There’s a lot we don’t know about the Letter to the Hebrews. In fact, some of the most basic facts about the epistle (for example, the author and its original audience) still aren’t clear to us today. While the church has always appreciated it for its elegant style and sophisticated presentation of the gospel, Hebrews can be a puzzle to those who study it. (But then again, who doesn’t love a puzzle?)
For all the mystery and complexity that makes Hebrews a special part of the New Testament, the letter is very easy to summarize. In various ways, the author writes to convince us of something perfectly simple: Jesus Christ is better than every possible rival. No one can compare to who he is, and nothing can match the power of what he’s done for humanity. Since that’s true, rejecting him and his message is the most foolish and dangerous decision that a person can make.
The writer doesn’t waste time in his introduction to the letter:
In the past God spoke to our forefathers through the prophets at many times and in various ways, but in these last days he has spoken to us by his Son, whom he appointed heir of all things, and through whom he made the universe. The Son is the radiance of God’s glory and the exact representation of his being, sustaining all things by his powerful word. After he had provided purification for sins, he sat down at the right hand of the Majesty in heaven.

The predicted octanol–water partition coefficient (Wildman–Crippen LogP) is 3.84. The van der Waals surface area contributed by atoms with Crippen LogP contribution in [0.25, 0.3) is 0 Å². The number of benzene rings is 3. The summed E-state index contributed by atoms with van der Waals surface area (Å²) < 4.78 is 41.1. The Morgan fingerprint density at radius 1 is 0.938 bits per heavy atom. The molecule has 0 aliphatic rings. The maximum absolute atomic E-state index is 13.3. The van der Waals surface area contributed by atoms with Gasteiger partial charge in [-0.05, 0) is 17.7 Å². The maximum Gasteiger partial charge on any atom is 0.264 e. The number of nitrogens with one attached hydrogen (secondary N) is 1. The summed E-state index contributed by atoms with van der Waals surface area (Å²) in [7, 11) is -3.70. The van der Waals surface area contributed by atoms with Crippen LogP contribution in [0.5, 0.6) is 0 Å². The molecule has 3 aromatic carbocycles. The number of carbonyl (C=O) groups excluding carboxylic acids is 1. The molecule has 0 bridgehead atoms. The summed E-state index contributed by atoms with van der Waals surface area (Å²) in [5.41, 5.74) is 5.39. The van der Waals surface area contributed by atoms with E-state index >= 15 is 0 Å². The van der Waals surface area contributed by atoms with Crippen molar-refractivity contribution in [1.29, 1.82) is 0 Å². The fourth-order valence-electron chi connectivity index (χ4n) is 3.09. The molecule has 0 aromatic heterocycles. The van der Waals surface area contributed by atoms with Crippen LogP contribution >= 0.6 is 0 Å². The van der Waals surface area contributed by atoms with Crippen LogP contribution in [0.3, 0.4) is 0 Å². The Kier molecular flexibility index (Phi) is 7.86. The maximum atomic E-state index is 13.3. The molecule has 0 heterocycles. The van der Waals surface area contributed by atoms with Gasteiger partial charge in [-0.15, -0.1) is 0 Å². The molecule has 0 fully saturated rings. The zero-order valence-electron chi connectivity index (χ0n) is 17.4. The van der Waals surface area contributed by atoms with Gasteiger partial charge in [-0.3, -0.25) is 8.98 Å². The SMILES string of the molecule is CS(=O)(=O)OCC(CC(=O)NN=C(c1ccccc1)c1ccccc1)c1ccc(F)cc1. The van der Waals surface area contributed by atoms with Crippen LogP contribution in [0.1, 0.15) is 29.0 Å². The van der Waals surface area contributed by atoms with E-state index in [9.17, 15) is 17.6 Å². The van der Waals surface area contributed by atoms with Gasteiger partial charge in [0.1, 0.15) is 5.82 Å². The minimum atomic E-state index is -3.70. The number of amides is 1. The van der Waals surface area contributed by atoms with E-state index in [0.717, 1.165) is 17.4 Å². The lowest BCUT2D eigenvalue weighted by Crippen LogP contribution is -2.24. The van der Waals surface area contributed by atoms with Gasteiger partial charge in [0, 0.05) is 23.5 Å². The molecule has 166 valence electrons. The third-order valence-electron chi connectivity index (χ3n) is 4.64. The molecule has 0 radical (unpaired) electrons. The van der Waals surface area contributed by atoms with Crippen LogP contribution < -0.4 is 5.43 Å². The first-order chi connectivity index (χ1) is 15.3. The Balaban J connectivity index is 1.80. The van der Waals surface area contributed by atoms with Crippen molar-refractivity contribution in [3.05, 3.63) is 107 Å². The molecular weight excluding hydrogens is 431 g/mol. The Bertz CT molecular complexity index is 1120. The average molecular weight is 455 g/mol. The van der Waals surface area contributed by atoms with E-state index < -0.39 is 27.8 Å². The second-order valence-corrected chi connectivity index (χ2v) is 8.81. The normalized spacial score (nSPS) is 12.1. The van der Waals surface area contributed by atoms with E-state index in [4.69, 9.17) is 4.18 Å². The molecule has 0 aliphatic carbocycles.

—Hebrews 1:1-3 (NIV)
In just three verses, the author makes a number of profound points. First, Christianity accepts and depends on the truth of the Old Testament. Those who accuse the New Testament of being antisemitic can find no support here! Rather than denounce them as corrupt or write them off as “un-Christian,” Hebrews says that the Jewish Scriptures accurately communicate God’s word to God’s people. But secondly, the writer goes on to say that God’s message in the person and work of Jesus is even more authoritative and more relevant. If the Old Testament is good, then the message of Jesus and his apostles is even better. Any why is that? Because (thirdly) Jesus himself is a more perfect and more powerful representative of God than any other figure in history. He is the perfect prophet, teaching us God’s will better than anyone else. He’s the perfect priest, dying for his people’s sins and praying for them effectively and continually. And he’s the perfect king, ruling over all things that he himself created with an authority that is both total and incorruptible. In short, he is everything we need. Calling him “the best man who ever lived” or “the wisest teacher in history” is an insult, not a compliment, to Jesus. Is he both of those things? Yes — but he is so, so much more. And because of that, his message is all the more important. Do you believe it?